Also, retail to dev kit conversion on hold and Titanfall's success
One of the neatest touted functionality with the Xbox One is the ability to turn retail consoles into development units, but it's still not something you can with the One now. In a GDC talk, Microsoft Game Studios corporate vice president Phil Spencer explained that the company still wants to do it, but with its indie outreach program ID@Xbox, it's not top priority.
Thousands have apparently reached out to sign on with ID@Xbox. "We want to make sure the people that are signed up are getting the most support from us," Spencer explained. "Seeing all the games in development and trying to give the teams feedback on the games as they come through," is the focus, while "further down the road" we'll see a shift towards working on discoverability and the dev kit retail conversion.
"What we're trying to do is facilitate the games coming to the platform as quickly as possible and right now there's been focus on the people that can build today."
On the topic of Microsoft control over marketplace things like pushing patches and store pricing Spencer explained, "You've got to look at two sides of this. One of the benefits of console gaming traditionally is when I turn on the box, it boots up and it plays. There's a certain stability to the OS in a console that we consider sacred." Which still feels gatekeepery, but it's better than the patch system of last generation that left broken games up longer.
Spencer also explained Microsoft is, "learning through [its] relationships with people who were having success already" -- companies like Mojang (Minecraft) or Wargaming (World of Tanks) who are big enough prior to Xbox releases that they can influence things like allowed update cadence and generally teach Xbox some PC-like sensibilities.
"The fundamental concern [from companies like Mojang] is 'do you guys understand what it means to be a PC game developer?' Which I'll say as somebody who has been at Microsoft now for almost 26 years made me cringe because we're the Windows company, but I think it was still a reasonable question given where our focus has been.
"Then it was questions about update cycle, price point. Things that they wanted to see us do is marketing," which something like Minecraft really didn't have with its open and on-going word-of-mouth development.
Though Microsoft isn't going full Steam with the Xbox One when it comes to Early Access and paid alpha. At least not yet. Spencer talked about things like Kickstarter and paid alphas being a good, new way for developers to get money in while they're working on it rather than after, and how there is, "an area of evolution that us as platform holders will go through this generation of helping developers fund their games." Sony has started a bit of this with things like the Pub Fund, albeit for smaller-scale projects.
Spencer also noted that any Early Access-type system on Xbox would "need to be clear to the consumer" that it's unfinished content. "You wouldn't want to mislead somebody that this is something that's done," he explained, citing the established expectations of console gamers for the state of completion of games they buy on their platform.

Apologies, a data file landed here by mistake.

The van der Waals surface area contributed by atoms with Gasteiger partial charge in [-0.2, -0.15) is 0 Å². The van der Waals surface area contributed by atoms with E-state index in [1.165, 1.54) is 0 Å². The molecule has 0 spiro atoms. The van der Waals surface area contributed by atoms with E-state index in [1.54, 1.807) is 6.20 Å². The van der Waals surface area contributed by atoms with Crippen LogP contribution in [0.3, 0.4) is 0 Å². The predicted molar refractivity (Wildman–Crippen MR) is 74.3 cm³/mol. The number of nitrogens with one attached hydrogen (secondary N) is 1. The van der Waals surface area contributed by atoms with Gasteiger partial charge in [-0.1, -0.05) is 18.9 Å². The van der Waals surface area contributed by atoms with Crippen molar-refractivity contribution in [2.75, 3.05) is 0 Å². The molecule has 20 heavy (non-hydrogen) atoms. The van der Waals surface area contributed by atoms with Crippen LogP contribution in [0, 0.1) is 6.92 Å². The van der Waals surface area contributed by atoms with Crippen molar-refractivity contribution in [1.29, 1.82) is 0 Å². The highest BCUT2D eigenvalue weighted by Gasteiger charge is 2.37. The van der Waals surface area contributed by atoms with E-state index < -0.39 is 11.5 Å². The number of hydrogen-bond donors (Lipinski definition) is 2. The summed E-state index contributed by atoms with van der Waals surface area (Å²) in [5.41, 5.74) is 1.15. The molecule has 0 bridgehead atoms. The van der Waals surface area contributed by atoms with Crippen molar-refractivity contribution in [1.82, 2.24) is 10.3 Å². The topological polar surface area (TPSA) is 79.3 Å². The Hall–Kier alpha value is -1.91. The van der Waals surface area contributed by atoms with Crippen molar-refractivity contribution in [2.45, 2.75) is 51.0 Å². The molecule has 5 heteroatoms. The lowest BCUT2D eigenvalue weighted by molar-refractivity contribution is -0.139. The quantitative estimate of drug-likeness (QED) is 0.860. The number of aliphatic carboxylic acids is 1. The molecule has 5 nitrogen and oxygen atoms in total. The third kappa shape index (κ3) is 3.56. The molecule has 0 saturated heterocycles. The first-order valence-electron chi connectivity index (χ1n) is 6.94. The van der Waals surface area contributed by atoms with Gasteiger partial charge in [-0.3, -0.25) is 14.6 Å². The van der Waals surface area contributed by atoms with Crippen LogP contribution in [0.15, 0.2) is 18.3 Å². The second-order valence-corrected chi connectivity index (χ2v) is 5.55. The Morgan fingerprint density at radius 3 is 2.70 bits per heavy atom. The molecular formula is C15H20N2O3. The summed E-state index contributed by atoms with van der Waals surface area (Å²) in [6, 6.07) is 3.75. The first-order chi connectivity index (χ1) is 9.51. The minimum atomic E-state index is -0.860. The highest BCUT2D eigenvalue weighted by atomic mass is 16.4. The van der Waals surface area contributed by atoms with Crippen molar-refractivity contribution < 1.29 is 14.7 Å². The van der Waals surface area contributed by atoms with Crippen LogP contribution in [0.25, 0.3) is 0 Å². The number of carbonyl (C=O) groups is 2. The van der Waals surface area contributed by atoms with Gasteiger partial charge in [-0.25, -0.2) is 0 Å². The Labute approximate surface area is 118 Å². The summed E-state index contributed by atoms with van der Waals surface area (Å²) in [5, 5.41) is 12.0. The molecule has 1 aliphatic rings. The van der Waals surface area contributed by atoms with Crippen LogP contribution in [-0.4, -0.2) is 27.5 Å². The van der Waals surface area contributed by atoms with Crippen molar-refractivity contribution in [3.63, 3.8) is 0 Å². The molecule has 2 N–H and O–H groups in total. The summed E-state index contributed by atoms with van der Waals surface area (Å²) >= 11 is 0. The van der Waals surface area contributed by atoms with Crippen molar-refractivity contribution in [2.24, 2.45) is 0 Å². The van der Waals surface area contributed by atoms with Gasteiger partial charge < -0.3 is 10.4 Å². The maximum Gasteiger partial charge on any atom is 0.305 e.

By the same note, Xbox isn't looking to let go of the reins completely and embrace a mobile sort of market where developers can easily loose a flood of content, though Spencer praised the ecosystem's open-market capitalism, which was worth a laugh. Yay capitalism.
Big blockbuster games are still Microsoft's focus, though, after first party efforts to support smaller titles under the 360 regime. "Going forward, I think that will still happen," Spencer said, citing titles like Killer Instinct and Max: The Curse of Brotherhood. "But the need for us to portfolio fill in that space is gone...In managing the first-party portfolio we're definitely going to invest in large, name-brand franchises."
"When you unleash the tools with the ID program, the community's ability to outpace what we would ever do as a publisher in that smaller space is infinite."
It makes sense. "Tent poles" still sell consoles and get people playing. Titanfall's launch led to the biggest Xbox Live week on Xbox One since the console's launch. Meanwhile, systems like recommendations based off of friends' likes (and your own ratings) will help players discover the smaller stuff in the marketplace. You're, "not going to find Super Time Force the same way you find Titanfall," Spencer said.
Discoverability is a huge issue for smaller studios that will only get worse as the marketplace fills with more games and sports network apps. But that's not the only issue developers have been having early in the Xbox One's lifecycle. Spencer claims they're having "ongoing conversations" with indies regarding the launch-parity policy, which also troubles developers who can't afford to simultaneously work on releases for multiple platforms, but who want to get their games on every platform they can. "I want to make sure that the best games that come out have a place on our platform," Spencer said.